Reviews

Ruzha Marinska: The living senses of Vesko Velev

When I first saw his works some thirty years ago, I was captivated by their pristine creative impulse. Since then, Vesko’s presence in the artistic life has been unobtrusive, yet unfailing.

With his paintings Vesko Velev reveals our lands, but not by learned prescriptions, neither by juggling with our homeland decorative attributes. He simply is here and reacts on-the-spot to everything around with his humanized senses. His touch does not state textures but invokes thoughts and sounds. The paints – now bright, now flickering out in monochromacy – lead off to poetic orbits. The images grasp the song of the bicycles. It is not the shapes of the grass and the fruits that drags the artist, but rather their natural sweetness. In this absolutely sensual perspective, the animated flesh speaks out. In fact, this is the most fragile, the most vulnerable position for an artist. How can you make sure that out there you will meet a receptive and responding soul?

The most recent works of the artist collected in this exhibition take me back to those first impressions. Because he has not departed from his style.

He brings so much joy into my life. In a world where it seems that the feeling has desolately lost its value, his art raises hope. To the sophisticated concepts that merely conceal the lack of creative power he counteracts with an immediate and simple devotion to nature, an ecstatic joy of the birds, the flowers, the poetry, the insights of thought, the living memory coded in old age.

I have always thought that our homeland is a mine of artists particularly because of this particular  sensuousness. Vesko Velev is essentially a warm artist. The heavy bunches of grapes, the tufty rustic flowers, the shades they cast on the walls – he possess the eye and the soul to transcend beyond  physical dimensions. Such extrasensory perception allows him to see through the ancient frescoes, the painted carts, the stone walls and the fences, and to decipher emotions from the past as an exhalation of a life from here and from beyond.

In this light I interpret also the sacred images that run through his paintings as mirages. The are like disembodied shadows, yet important and ineffaceable signs from our life. Alien to canonic iconography, they lead us modestly into an alter-life and remind us for the boundless, infinite reach of man.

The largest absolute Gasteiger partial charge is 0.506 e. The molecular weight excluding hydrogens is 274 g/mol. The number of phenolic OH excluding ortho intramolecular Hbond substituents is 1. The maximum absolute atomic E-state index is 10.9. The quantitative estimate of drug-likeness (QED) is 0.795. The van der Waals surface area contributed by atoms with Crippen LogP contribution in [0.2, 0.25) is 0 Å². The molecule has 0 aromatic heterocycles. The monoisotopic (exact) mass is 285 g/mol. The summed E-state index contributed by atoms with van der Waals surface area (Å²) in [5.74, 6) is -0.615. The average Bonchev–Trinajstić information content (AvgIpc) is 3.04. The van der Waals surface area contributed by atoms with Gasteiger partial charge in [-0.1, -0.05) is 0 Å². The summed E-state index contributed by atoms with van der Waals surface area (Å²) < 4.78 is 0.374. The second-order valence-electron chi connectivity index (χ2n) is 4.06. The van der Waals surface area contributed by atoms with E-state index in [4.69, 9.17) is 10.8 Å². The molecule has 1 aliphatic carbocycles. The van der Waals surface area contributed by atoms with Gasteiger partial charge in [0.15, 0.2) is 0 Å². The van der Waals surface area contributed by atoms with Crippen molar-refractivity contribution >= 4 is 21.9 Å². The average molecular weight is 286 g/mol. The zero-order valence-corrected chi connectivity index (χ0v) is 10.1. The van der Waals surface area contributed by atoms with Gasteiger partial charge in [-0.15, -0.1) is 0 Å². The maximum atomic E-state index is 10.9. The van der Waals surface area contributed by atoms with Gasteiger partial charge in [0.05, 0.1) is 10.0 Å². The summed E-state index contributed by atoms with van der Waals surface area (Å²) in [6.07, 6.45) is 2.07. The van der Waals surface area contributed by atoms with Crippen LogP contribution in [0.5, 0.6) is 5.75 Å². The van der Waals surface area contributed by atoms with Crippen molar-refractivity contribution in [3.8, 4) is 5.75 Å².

Fortunately, his imagery, towering above the objective and the material, has not cut the umbilical cord with the surrounding world. The impact of his painting is precisely in this enchanting borderline. His geometrics are far enough off the cold sharp lines, and the outlines and pulsation of its colour spots revive it into a vibrant one, evoking memories and aspirations.

In the general stream of his artwork Vesko Velev is close to a number of other artists of his generation – a strong generation in Bulgarian art untainted by the old dogmatics or the struggles against it. Led by their own discoveries – even though they have long been known – this generation follows the artistic path not like epigones but rather with enthusiasm and inspiration. Vesko Velev is perhaps among the most spontaneous and unpredictably intuitive of them.

How can we recognize him if we cannot identify his signature immediately – the calligraphic double “V” alluding to the Far East? His brush is flying. It seems as if a real angel has flitted away leaving a mark on the canvas or on the board with its wings. He does not insist or force the preconceived image to be sealed. This is why his shapes float, play, sink and reappear. The captivating power of his works comes exactly from this moving magic. He does not aestheticize deliberately at that, neither does he admire the result. He simply breathes through these flickers of excitement generated in a flash out of nowhere.

This is how the world of Vesko Velev swarms. His works are large and small, with oil or watercolour paints, either in the tonal notes of the land that seemingly brings everything to life, or in blazing colour, or in white. I love the whiteness of Vesko’s white paintings. They feel like a direct take-off to divinity.

Lately, just like some of his peers, Vesko Velev rushed into plastic arts to get the feeling of what and how it is like to blend land and fire in the creating process. I am looking forward to seeing these works, too.

Vesko Velev lives in his mansion in Dalboki Dol. Secluded among the fascinating landscape clad in greenery and century-old houses, he listens to within himself. In a world where all mainstays of mankind waver, where our mind is mercilessly bombarded with terror and nightmares, he has found a harbour, a lovely setting for a home of his heavenly realms amid the music of nature. This is a choice revealing both courage and wisdom. And great goodness. What I value highly in him is exactly this.

Whether Vesko Velev is lyrically or philosophically inclined – not clearly either of the two. We are helpless to talk about his plastic metaphors. Ghostly, otherworldly visions, his images are captured by a local, mundane touch. In silent acquiescence, they speak of grief and joy, contemplation and anxiety.

The paintings of Vesko Velev may produce the impression to be even careless if looked through a perfunctory and inobservant eye. A very shallow impression this must be. Indeed, his paintings make one face the challenges of the instantaneous. Aren’t we given the chance to feel and reconsider the lasting value of this fleeting moment?

Ruzha Marinska, Assoc. Prof.
On the occasion of opening the exhibition of Vesko Velev
STUBEL Gallery, Sofia 2016